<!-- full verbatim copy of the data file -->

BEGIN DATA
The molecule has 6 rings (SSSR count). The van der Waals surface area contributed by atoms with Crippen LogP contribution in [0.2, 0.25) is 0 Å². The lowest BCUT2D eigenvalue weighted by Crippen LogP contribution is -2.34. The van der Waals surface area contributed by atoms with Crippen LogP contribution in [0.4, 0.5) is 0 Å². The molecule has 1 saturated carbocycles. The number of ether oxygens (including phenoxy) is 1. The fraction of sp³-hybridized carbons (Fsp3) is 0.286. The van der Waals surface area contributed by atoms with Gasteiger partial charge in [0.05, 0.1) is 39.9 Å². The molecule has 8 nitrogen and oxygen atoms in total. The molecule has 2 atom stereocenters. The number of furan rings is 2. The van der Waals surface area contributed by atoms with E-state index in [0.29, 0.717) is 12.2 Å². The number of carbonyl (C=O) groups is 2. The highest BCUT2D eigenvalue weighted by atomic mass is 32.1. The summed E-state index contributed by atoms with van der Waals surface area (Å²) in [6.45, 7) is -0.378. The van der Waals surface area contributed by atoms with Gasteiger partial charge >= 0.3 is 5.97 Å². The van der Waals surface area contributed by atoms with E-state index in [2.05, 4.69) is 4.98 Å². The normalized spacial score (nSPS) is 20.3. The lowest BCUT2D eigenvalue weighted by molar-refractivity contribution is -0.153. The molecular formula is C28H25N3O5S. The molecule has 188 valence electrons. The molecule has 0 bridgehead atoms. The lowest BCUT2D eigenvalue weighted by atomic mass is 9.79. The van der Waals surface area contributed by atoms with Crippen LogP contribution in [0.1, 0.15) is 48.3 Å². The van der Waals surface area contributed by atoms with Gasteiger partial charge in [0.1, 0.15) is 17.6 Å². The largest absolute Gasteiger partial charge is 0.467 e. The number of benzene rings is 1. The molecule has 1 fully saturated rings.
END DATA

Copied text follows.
The molecule has 6 rings (SSSR count). The van der Waals surface area contributed by atoms with Crippen LogP contribution in [0.2, 0.25) is 0 Å². The lowest BCUT2D eigenvalue weighted by Crippen LogP contribution is -2.34. The van der Waals surface area contributed by atoms with Crippen LogP contribution in [0.4, 0.5) is 0 Å². The molecule has 1 saturated carbocycles. The number of ether oxygens (including phenoxy) is 1. The fraction of sp³-hybridized carbons (Fsp3) is 0.286. The van der Waals surface area contributed by atoms with Gasteiger partial charge in [0.05, 0.1) is 39.9 Å². The molecule has 8 nitrogen and oxygen atoms in total. The molecule has 2 atom stereocenters. The number of furan rings is 2. The van der Waals surface area contributed by atoms with E-state index in [0.29, 0.717) is 12.2 Å². The number of carbonyl (C=O) groups is 2. The highest BCUT2D eigenvalue weighted by atomic mass is 32.1. The summed E-state index contributed by atoms with van der Waals surface area (Å²) in [6.45, 7) is -0.378. The van der Waals surface area contributed by atoms with Gasteiger partial charge >= 0.3 is 5.97 Å². The van der Waals surface area contributed by atoms with E-state index in [2.05, 4.69) is 4.98 Å². The normalized spacial score (nSPS) is 20.3. The lowest BCUT2D eigenvalue weighted by molar-refractivity contribution is -0.153. The molecular formula is C28H25N3O5S. The molecule has 188 valence electrons. The molecule has 0 bridgehead atoms. The lowest BCUT2D eigenvalue weighted by atomic mass is 9.79. The van der Waals surface area contributed by atoms with Crippen LogP contribution in [0.1, 0.15) is 48.3 Å². The van der Waals surface area contributed by atoms with Gasteiger partial charge in [0.1, 0.15) is 17.6 Å². The largest absolute Gasteiger partial charge is 0.467 e. The number of benzene rings is 1. The molecule has 1 fully saturated rings.